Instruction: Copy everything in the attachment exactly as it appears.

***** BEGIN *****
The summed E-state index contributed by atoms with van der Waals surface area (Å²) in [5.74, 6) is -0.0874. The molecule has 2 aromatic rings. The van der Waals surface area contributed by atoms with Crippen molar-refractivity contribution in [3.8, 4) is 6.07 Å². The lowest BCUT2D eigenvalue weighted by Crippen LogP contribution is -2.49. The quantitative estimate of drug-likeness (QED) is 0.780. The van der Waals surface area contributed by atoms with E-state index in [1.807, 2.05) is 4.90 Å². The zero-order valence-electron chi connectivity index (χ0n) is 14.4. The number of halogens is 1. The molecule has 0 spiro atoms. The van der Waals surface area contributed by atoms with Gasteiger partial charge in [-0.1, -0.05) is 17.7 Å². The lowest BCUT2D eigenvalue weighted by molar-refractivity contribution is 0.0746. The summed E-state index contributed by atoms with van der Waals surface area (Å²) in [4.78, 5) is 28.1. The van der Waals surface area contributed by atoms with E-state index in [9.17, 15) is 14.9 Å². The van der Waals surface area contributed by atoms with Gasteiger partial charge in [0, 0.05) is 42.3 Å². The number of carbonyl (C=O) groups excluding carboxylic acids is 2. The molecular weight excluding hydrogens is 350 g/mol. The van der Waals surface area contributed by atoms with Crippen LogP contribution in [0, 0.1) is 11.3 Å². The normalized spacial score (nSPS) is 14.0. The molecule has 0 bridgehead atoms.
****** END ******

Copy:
The summed E-state index contributed by atoms with van der Waals surface area (Å²) in [5.74, 6) is -0.0874. The molecule has 2 aromatic rings. The van der Waals surface area contributed by atoms with Crippen molar-refractivity contribution in [3.8, 4) is 6.07 Å². The lowest BCUT2D eigenvalue weighted by Crippen LogP contribution is -2.49. The quantitative estimate of drug-likeness (QED) is 0.780. The van der Waals surface area contributed by atoms with E-state index in [1.807, 2.05) is 4.90 Å². The zero-order valence-electron chi connectivity index (χ0n) is 14.4. The number of halogens is 1. The molecule has 0 spiro atoms. The van der Waals surface area contributed by atoms with Gasteiger partial charge in [-0.1, -0.05) is 17.7 Å². The lowest BCUT2D eigenvalue weighted by molar-refractivity contribution is 0.0746. The summed E-state index contributed by atoms with van der Waals surface area (Å²) in [4.78, 5) is 28.1. The van der Waals surface area contributed by atoms with E-state index in [9.17, 15) is 14.9 Å². The van der Waals surface area contributed by atoms with Gasteiger partial charge in [0, 0.05) is 42.3 Å². The number of carbonyl (C=O) groups excluding carboxylic acids is 2. The molecular weight excluding hydrogens is 350 g/mol. The van der Waals surface area contributed by atoms with Crippen LogP contribution in [0, 0.1) is 11.3 Å². The normalized spacial score (nSPS) is 14.0. The molecule has 0 bridgehead atoms.